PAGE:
Friday, July 29, 2016

The Journey That Saved Curious George

The Journey That Saved Curious George. Louise Borden. 2016. HMH. 96 pages. [Source: Review copy]

First sentence: For many years, I was intrigued by the story of Margret and H.A. Rey's flight from Paris on bicycles in June 1940.

Premise/plot: This children's nonfiction book is just right for elementary readers. It begins by providing background and context for young readers. Hans Augusto Reyersbach and Margarete Waldstein grew up in Germany. Both were Jewish. At some point in the 1920s, he moves to Rio de Janeiro. She follows a little while after. They meet again there, and fall in love. Paris is one of the stops on their honeymoon--they are Brazilian citizens now--and Paris is where they decide to remain. They work many happy years together in Paris. But their work--and their lives--are threatened when World War II goes from being something you read about in the papers--to something happening a few miles outside the city limits.

As Jews, they are at great risk if they remain in Paris and Paris is captured by the Nazis. But. For better or worse. They waited a little too long to leave the city...in an easy way. The last rush sees them desperate to find two bicycles. I believe the book says he had to build the bicycles himself from parts. But it isn't just a story about saving the authors' lives, it's a book celebrating the manuscript that would become Curious George. That was one of the possessions that they took with them--on their bikes. Of course what you may not know is that "George" wasn't George just yet. The monkey was originally called Fifi. And publishers had already agreed to publish the book before they made their flight...

The book focuses on H.A. and Margret Rey, their work as writers, and how the war effected their lives.

My thoughts: This is a very enjoyable read. I loved how the author was able to reconstruct their lives and give readers a behind-the-scenes look into the writing and illustrating of books. The book felt personal, but, always appropriate.

I would definitely recommend this one.

© 2016 Becky Laney of Becky's Book Reviews

3 comments:

Jane Schaffer 6:09 PM  

I have been trying to send you a message to tell you how much I have enjoyed reading your review of this unusual story about how a book was saved from the Nazis, but it has been tricky and I have almost given up. Hope this gets to you.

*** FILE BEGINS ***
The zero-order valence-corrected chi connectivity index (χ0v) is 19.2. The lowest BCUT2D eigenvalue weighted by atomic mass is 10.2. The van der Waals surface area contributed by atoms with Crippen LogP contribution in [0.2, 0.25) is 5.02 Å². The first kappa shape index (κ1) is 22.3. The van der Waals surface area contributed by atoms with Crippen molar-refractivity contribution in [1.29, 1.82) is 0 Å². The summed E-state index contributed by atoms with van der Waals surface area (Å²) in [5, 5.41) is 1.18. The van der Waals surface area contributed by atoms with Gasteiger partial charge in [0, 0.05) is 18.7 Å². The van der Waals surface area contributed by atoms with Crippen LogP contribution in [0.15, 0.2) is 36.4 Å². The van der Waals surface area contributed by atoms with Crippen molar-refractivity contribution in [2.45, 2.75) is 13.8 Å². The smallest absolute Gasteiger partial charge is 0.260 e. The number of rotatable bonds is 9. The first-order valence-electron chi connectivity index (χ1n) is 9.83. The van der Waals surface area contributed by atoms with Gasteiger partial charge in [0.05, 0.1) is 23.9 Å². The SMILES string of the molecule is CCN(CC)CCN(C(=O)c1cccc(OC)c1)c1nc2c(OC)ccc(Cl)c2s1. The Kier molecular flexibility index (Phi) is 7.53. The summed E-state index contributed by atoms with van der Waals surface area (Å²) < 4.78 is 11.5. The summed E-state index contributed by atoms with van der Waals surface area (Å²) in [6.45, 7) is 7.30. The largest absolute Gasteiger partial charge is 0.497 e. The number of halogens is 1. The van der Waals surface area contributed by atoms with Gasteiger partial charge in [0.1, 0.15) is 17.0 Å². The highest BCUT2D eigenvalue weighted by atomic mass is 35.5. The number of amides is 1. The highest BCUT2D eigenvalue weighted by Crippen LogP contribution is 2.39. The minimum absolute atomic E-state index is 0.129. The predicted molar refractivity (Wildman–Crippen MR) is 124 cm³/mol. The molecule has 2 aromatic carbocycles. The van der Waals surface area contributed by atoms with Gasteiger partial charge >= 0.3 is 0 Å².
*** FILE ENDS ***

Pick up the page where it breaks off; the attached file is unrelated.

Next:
Becky 7:02 PM  

I got your comment. And thanks for visiting ;)

Tamara 4:48 PM  

Stories like these are amazing. So many little acts, like putting a book into you bike basket, that result in great things. Lovely to hear about how this book survived such a difficult era. Thanks

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Review Policy

I am interested in reviewing books and audio books. This blog focuses on books written for middle grade on up (essentially 10 to a 110). I review middle grade fiction and young adult fiction (aka tween and teen).

I also review adult books.

I read in a variety of genres including realistic fiction, historical fiction, mystery, romance, science fiction, fantasy, literary fiction, and chick lit. (I've read one western to date.)

I read a few poetry books, a few short story collections, a few graphic novels, a few nonfiction books.

I am especially fond of:

  • Regency romances (including Austen prequels/sequels)
  • Historical fiction set in the Tudor dynasty
  • Historical fiction and nonfiction set during World War II
  • Jewish fiction/nonfiction
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  • fantasy
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I am not a fan of:

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  • westerns (if it's a pioneer story with women and children, then maybe)
  • extremely violent books with blood, blood, and more blood

I am more interested in strong characters, well-written, fleshed-out, human characters. Plot is secondary to me in a way. I have to care about the characters in order to care about the plot. That being said, compelling storytelling is something that I love. I love to become absorbed in what I'm reading.

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